Thursday, March 07, 2013
I sit here in my partially renovated 1880s-era Southtown house, soaking in the quiet. So calm and peaceful with no kids in the neighborhood. Well, that’s because it’s 10 am and they’re all at school. If I were to write this at 3:30 pm, well, I wouldn’t. There would be too many distractions - kids laughing, kids playing in the street, kids chasing the dog in the yard, kids playing on our trampoline, or slide, or playhouse or, in the summer, our pool, kids going back and forth between houses on the block, like they’re all part of one family.
But, “No families live downtown.”
And so, coming back to my computer late at night, it went today. By 4pm, at least 10 neighborhood kids were in our yard playing, and a few non neighborhood kids who come to Southtown because “this is where all the fun is.” In the summer this is a weekly event. In the winter, it’s about once per month, not including all the other impromptu events with kids.
Every day we walk our older child to the neighborhood school, with smiles and cheers for our beloved crossing guards. We watch a neighbor ride his bike to school, another ride his scooter with his dad – a teacher at the local school, and 2 younger sisters, while my 3 year old follows along on his tricycle. Just a few of many kids on foot or bike.
But there are no kids in Southtown.
And then there’s KWAKs – King William Area Kids, a group organized to get parents in Southtown together for fun and kid activities. These include bike rides on the Riverwalk (we don’t even have to get in a car), nature walks and scavenger hunts along the river, Easter egg hunts, picnics at Chris Park, and, for the one activity that requires getting in a car – a neighborhood campout. The first campout was so much fun, that the second annual campout spots filled up in a matter of hours.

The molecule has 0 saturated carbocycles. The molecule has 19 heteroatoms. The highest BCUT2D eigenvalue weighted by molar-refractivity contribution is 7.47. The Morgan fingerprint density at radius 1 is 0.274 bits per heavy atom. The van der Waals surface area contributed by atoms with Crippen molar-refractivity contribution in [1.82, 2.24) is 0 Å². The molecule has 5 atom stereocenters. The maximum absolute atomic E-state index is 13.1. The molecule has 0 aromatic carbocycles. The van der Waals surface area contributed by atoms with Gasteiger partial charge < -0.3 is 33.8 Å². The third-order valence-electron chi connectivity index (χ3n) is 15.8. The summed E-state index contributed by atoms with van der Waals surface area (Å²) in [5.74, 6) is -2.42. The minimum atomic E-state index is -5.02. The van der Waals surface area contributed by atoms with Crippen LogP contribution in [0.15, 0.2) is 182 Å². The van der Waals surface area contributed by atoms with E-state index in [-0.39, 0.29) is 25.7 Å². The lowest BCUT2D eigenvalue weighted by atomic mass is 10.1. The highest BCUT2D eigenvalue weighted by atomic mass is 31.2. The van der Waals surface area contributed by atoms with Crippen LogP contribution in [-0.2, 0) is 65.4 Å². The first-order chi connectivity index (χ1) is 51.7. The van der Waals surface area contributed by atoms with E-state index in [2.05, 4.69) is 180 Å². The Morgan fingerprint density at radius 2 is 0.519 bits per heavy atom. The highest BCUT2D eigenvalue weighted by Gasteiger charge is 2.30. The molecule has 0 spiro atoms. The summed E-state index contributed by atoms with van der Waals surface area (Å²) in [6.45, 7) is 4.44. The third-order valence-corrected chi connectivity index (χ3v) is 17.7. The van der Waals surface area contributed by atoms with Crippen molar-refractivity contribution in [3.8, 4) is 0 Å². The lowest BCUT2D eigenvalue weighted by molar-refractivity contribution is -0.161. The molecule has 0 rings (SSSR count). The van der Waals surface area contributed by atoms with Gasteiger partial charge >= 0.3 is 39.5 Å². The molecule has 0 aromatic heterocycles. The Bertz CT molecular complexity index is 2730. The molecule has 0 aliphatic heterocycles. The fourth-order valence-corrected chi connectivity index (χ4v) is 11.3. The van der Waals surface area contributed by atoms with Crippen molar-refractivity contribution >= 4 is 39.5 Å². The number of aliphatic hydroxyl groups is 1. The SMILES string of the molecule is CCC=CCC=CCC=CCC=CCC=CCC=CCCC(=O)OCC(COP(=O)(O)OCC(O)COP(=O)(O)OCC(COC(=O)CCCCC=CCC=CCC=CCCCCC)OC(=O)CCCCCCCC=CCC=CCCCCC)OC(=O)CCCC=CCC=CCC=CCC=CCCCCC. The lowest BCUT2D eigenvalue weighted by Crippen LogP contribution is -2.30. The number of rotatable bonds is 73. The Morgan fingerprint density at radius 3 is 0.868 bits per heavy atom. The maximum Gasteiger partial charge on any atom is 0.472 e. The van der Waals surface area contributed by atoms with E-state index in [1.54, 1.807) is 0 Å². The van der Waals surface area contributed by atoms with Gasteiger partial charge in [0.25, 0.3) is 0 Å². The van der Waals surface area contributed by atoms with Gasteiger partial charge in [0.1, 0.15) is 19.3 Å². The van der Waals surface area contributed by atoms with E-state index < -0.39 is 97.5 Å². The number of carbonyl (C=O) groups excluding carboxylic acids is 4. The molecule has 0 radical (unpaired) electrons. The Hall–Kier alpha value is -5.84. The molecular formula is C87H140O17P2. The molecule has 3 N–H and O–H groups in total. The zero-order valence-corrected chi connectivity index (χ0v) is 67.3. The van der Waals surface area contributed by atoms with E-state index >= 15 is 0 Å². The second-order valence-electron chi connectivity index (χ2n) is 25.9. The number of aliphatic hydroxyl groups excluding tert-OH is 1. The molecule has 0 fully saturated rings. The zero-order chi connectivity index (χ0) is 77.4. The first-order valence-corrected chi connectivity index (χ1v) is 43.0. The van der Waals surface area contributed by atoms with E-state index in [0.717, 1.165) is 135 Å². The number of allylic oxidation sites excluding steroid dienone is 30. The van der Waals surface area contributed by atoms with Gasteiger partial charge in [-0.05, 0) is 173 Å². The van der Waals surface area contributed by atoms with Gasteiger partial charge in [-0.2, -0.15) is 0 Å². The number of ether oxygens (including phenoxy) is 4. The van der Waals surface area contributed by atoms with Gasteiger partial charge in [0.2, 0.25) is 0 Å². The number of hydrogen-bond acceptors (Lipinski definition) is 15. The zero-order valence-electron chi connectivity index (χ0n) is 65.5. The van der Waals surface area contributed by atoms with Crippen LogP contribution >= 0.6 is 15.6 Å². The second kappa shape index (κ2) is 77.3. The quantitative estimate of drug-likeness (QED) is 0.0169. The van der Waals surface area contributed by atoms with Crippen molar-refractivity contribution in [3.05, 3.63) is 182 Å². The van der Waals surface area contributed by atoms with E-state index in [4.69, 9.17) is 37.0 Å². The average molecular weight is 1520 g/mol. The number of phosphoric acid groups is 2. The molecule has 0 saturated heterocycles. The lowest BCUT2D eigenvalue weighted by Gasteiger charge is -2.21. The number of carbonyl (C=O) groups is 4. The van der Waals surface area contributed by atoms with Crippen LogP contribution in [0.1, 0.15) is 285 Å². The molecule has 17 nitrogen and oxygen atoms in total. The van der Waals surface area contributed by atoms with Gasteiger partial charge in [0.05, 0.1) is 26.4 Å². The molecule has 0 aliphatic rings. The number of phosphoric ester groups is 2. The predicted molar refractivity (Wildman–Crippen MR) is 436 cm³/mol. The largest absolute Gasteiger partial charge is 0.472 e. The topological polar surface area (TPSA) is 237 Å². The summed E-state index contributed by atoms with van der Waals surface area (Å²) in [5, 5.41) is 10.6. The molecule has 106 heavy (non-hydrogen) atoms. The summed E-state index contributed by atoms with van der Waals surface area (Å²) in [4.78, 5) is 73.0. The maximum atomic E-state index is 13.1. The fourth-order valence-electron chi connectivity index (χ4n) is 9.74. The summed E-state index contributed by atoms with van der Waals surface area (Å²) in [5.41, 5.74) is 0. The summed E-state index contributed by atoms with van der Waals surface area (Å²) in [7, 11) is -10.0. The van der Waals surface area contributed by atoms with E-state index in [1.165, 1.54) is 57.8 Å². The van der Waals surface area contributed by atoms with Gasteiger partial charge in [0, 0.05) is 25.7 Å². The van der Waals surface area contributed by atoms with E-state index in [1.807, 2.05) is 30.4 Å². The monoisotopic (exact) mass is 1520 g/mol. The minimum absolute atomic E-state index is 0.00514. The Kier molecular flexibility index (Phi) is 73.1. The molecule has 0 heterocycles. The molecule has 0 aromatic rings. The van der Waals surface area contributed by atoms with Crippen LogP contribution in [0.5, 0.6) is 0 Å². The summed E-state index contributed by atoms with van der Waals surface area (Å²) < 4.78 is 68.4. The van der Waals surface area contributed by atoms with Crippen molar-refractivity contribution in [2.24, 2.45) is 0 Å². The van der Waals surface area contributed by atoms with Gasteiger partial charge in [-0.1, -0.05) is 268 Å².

I wonder if the kids I see every day are really invisible, since one reporter believes, from driving around, that “no kids live in Southtown.”
If we “young professionals” or “aging hipsters” fancy a beer and a bite, we head over to The Friendly Spot. So friendly it has a playground and on any given day a ton of kids running around. Or to Alamo Street Eat Bar, where the neighborhood kids come up with elaborate, creative games while eating gyros or bahn mi. Or we walk for a taco at Taco Haven. And then, we walk home. Walk? You know, that thing you do with two feet, that doesn’t require a vehicle, gas, emissions and all that fun stuff.
I think Southtown must be filled with aliens under 4 ft tall, since no human kids live here. Or so says one local reporter.
For those of us who come from far away lands, with no family nearby, we learned the value of a community. We know that, should I require an emergency hospital stay while the other parent of my children is out of the country, there is no hesitation. My children have “extended” family – not blood relations, but neighbors, friends – who will take them in in a heartbeat. We know that, when we have other health or family crises, or when we just need a mental health break, our neighborhood community is there to step in and help – so many in fact that we have to say “Thanks but we’re covered for now.”
But there is no “community” in Southtown, “it's basically an apartment complex spread across several blocks of tree-covered lots. It will not evolve.”
I moved to Southtown as a single young professional, when it was far edgier and far less hip than it is now. I later met someone, fell in love, bought a house around the corner from my rental in Southtown; had kids, and am now raising them in our beloved Southtown, among what my 6 year old describes as her “family.” In her mind, Southtown is one big commune, and all her neighbors – including those without kids, including those straight, gay, single, married and all colors of the rainbow – are her family.
Southtown has evolved. It has evolved back to what it was in its earliest days: a community of people who share their lives, and a place where my kids know they belong. It will continue to evolve. It will evolve so that our kids’ kids can live here too.
But, apparently none of us really exist, since “there will never be herds of little kids riding bicycles to the corner store or playing street football.” Except, oops, there go those kids riding their bikes and playing football in the street.